Hoarding panels are a practical legal requirement for the modern construction process. They maintain public safety and offer an imperative opportunity to advertise & inform on a wider scale. Due to the size of the hoarding panels launching your brand on to the next level will be simple.
Towns, main roads, city centres. All of these areas have a huge footfall which allows for your creation to have a heightened level of awareness; leaving a lasting impression with your company name emblazoned in the public’s mind. – but both in their build to the design, a few rules and regulations apply.
Are construction site hoardings a legal requirement?
The Health and Safety Act 1974 explains that all employers and the self-employed must take reasonable practical steps to ensure the health and safety of the general public. The implication of this is that a construction site (which is a very dangerous place) requires a protective perimeter, and the Construction (Design and Management) Regulations 2015 make this very clear, detailing that any unauthorised access must be prevented.
What are the safety requirements of construction site hoarding?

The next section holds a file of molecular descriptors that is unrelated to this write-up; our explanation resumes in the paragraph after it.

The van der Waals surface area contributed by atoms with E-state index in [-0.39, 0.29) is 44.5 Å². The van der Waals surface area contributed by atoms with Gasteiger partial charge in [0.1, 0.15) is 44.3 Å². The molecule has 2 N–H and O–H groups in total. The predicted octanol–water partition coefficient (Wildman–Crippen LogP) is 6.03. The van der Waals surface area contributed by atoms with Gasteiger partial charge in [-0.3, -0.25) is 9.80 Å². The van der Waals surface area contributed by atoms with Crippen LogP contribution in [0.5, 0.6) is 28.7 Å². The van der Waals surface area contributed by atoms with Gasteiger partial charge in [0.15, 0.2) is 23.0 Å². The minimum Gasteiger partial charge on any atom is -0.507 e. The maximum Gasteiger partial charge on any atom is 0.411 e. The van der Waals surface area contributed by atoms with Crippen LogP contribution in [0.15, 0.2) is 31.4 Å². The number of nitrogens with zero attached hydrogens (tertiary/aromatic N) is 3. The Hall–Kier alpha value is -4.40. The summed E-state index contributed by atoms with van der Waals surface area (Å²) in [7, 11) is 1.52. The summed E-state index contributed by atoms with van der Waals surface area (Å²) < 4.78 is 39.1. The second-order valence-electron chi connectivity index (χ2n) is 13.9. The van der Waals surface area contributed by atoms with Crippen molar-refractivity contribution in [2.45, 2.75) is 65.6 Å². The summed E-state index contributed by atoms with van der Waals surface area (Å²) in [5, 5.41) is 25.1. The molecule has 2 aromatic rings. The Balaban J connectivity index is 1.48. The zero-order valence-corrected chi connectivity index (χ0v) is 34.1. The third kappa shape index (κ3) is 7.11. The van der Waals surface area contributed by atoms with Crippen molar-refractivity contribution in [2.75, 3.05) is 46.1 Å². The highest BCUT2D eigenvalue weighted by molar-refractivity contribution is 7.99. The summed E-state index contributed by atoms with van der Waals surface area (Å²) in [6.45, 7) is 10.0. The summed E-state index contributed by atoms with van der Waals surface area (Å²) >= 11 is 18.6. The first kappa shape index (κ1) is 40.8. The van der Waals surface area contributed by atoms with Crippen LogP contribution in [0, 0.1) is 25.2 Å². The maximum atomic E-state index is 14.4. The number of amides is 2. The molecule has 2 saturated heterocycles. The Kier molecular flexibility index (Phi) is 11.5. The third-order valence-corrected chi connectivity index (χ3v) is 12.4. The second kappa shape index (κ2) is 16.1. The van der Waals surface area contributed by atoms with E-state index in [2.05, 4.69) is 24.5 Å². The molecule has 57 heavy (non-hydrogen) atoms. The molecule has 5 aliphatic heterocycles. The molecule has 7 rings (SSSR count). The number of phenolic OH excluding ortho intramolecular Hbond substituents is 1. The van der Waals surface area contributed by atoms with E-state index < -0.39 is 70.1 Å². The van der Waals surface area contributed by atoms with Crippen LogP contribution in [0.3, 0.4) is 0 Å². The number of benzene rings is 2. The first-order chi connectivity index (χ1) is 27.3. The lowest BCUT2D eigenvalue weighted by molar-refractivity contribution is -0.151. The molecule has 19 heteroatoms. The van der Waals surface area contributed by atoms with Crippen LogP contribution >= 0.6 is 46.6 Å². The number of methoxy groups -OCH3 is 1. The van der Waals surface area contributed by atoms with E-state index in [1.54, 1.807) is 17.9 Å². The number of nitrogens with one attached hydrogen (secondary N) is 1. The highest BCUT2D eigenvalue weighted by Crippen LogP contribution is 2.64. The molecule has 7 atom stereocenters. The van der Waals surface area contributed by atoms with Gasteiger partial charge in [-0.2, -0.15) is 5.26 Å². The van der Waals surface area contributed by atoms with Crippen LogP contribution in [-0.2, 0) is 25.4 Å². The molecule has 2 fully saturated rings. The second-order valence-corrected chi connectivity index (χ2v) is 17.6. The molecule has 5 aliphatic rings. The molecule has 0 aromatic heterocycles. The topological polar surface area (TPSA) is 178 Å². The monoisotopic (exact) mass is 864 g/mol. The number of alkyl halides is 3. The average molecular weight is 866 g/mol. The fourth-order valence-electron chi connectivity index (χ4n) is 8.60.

A construction site hoarding is used to mainly keep the public from the harmful construction site, removing any risk from unauthorised access. The Construction (Design and Management) Regulations 2007 include the two most important government led standards that construction companies need to take ‘reasonable steps’ to prevent unauthorised access to a construction site (regulation 13.6) and public are offered appropriate protection from the construction site. (regulation 27.2)
The are many government backed regulations for the planning of construction site hoardings and before you can begin designing the artwork for your hoarding, you need to draw up plans for the hoarding and ticks all the boxes.
In short, we recommend the following steps:
- Be high enough so that it can’t be easily scaled
- Be secure enough that it can’t be knocked/blown down or penetrated
- Obscure the site visually, to deter opportunistic theft or temptation to enter
- Control access to the site through secure gates/access points